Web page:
Oncology & Cancer

Chemists skew the odds to prevent cancer

The path to cancer prevention is long and arduous for legions of researchers, but new work by Rice University scientists shows that there may be shortcuts.

Medical research

Protein linked to intellectual disability has complex role

Fragile X syndrome, the leading inherited cause of intellectual disability, is due to a genetic mutation that largely eliminates the fragile X protein, a critical element of normal brain development and function.

Immunology

Next-gen vaccines set to maintain immunity as the years advance

Vaccine potency drops in the elderly and little is known about why this happens. Now, European scientists are on a mission to understand waning immunity and to develop strategies that make vaccines work effectively in all ...

Health

On nutrition: Old and new diet trends

This is how old I am: A few decades ago, I sat in on a nutrition debate between Dr. Dean Ornish and Dr. Robert Atkins, well-known cardiologists with polar opposite views on the best diet to lose weight and prevent heart ...

Immunology

Mitochondrial respiratory chain sustains inflammation

Northwestern Medicine investigators recently discovered that the mitochondrial respiratory chain—a series of protein complexes essential for a cellular respiration and energy production—is necessary for the activation ...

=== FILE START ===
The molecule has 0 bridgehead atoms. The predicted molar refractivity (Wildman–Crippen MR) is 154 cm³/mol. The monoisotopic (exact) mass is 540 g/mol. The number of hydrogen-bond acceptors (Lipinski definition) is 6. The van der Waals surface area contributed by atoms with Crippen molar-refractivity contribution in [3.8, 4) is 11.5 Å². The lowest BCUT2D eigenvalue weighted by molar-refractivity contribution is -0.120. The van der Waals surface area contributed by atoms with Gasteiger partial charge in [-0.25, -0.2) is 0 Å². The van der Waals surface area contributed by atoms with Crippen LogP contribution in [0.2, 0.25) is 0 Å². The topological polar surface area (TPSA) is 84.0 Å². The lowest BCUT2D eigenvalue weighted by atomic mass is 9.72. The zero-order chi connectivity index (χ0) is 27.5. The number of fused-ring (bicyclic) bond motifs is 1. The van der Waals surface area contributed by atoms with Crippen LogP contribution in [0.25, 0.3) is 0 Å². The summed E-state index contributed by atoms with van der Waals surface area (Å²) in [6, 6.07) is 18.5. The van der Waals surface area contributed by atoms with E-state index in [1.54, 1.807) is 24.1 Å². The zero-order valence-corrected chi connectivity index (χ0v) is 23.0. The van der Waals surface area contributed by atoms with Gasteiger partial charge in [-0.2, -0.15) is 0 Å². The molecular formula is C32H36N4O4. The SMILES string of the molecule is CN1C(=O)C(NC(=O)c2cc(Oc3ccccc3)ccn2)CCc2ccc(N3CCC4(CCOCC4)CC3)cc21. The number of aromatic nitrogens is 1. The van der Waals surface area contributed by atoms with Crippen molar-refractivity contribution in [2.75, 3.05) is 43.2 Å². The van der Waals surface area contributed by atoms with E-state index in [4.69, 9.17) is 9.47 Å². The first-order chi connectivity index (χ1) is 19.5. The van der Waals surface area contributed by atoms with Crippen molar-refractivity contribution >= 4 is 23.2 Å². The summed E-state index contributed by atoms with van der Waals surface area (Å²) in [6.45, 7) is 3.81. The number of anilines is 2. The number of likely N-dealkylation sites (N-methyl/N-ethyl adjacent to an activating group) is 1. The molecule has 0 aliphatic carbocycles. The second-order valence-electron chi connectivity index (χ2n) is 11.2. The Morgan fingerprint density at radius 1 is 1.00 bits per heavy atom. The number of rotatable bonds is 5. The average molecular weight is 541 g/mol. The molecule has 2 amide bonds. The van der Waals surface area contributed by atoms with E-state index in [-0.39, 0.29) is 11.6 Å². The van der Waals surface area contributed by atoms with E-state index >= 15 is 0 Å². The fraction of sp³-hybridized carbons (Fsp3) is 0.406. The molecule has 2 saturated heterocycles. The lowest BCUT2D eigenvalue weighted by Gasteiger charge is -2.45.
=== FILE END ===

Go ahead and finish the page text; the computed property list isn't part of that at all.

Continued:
page 1 from 40

Genetics

Genetics (from Ancient Greek γενετικός genetikos, “genitive” and that from γένεσις genesis, “origin”), a discipline of biology, is the science of heredity and variation in living organisms. The fact that living things inherit traits from their parents has been used since prehistoric times to improve crop plants and animals through selective breeding. However, the modern science of genetics, which seeks to understand the process of inheritance, only began with the work of Gregor Mendel in the mid-nineteenth century. Although he did not know the physical basis for heredity, Mendel observed that organisms inherit traits via discrete units of inheritance, which are now called genes.

Genes correspond to regions within DNA, a molecule composed of a chain of four different types of nucleotides—the sequence of these nucleotides is the genetic information organisms inherit. DNA naturally occurs in a double stranded form, with nucleotides on each strand complementary to each other. Each strand can act as a template for creating a new partner strand—this is the physical method for making copies of genes that can be inherited.

The sequence of nucleotides in a gene is translated by cells to produce a chain of amino acids, creating proteins—the order of amino acids in a protein corresponds to the order of nucleotides in the gene. This relationship between nucleotide sequence and amino acid sequence is known as the genetic code. The amino acids in a protein determine how it folds into a three-dimensional shape; this structure is, in turn, responsible for the protein's function. Proteins carry out almost all the functions needed for cells to live. A change to the DNA in a gene can change a protein's amino acids, changing its shape and function: this can have a dramatic effect in the cell and on the organism as a whole. Two additional factors that can change the shape of the protein are pH and temperature.

Although genetics plays a large role in the appearance and behavior of organisms, it is the combination of genetics with what an organism experiences that determines the ultimate outcome. For example, while genes play a role in determining an organism's size, the nutrition and other conditions it experiences after inception also have a large effect.

This text uses material from Wikipedia, licensed under CC BY-SA